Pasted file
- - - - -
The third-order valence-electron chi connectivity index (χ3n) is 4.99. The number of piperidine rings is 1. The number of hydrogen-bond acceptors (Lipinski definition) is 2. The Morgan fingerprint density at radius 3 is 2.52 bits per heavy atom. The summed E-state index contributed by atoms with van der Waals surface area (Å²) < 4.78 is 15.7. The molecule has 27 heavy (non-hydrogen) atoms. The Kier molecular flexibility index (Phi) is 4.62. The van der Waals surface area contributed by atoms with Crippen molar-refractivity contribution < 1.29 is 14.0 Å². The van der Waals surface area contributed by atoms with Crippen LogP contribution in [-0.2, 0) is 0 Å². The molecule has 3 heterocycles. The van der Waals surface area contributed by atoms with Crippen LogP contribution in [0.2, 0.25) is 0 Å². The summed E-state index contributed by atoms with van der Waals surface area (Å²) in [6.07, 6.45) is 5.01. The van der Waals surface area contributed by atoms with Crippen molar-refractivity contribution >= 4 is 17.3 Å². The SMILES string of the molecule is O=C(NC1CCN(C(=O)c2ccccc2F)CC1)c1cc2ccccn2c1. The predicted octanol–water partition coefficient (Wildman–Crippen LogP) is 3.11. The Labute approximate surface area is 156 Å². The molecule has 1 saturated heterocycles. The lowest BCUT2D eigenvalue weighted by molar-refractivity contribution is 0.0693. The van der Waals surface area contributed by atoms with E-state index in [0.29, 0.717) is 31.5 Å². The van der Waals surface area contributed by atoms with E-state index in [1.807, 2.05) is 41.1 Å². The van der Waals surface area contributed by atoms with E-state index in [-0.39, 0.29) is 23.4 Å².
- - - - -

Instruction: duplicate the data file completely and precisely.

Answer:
The third-order valence-electron chi connectivity index (χ3n) is 4.99. The number of piperidine rings is 1. The number of hydrogen-bond acceptors (Lipinski definition) is 2. The Morgan fingerprint density at radius 3 is 2.52 bits per heavy atom. The summed E-state index contributed by atoms with van der Waals surface area (Å²) < 4.78 is 15.7. The molecule has 27 heavy (non-hydrogen) atoms. The Kier molecular flexibility index (Phi) is 4.62. The van der Waals surface area contributed by atoms with Crippen molar-refractivity contribution < 1.29 is 14.0 Å². The van der Waals surface area contributed by atoms with Crippen LogP contribution in [-0.2, 0) is 0 Å². The molecule has 3 heterocycles. The van der Waals surface area contributed by atoms with Crippen LogP contribution in [0.2, 0.25) is 0 Å². The summed E-state index contributed by atoms with van der Waals surface area (Å²) in [6.07, 6.45) is 5.01. The van der Waals surface area contributed by atoms with Crippen molar-refractivity contribution >= 4 is 17.3 Å². The SMILES string of the molecule is O=C(NC1CCN(C(=O)c2ccccc2F)CC1)c1cc2ccccn2c1. The predicted octanol–water partition coefficient (Wildman–Crippen LogP) is 3.11. The Labute approximate surface area is 156 Å². The molecule has 1 saturated heterocycles. The lowest BCUT2D eigenvalue weighted by molar-refractivity contribution is 0.0693. The van der Waals surface area contributed by atoms with E-state index in [0.29, 0.717) is 31.5 Å². The van der Waals surface area contributed by atoms with E-state index in [1.807, 2.05) is 41.1 Å². The van der Waals surface area contributed by atoms with E-state index in [-0.39, 0.29) is 23.4 Å².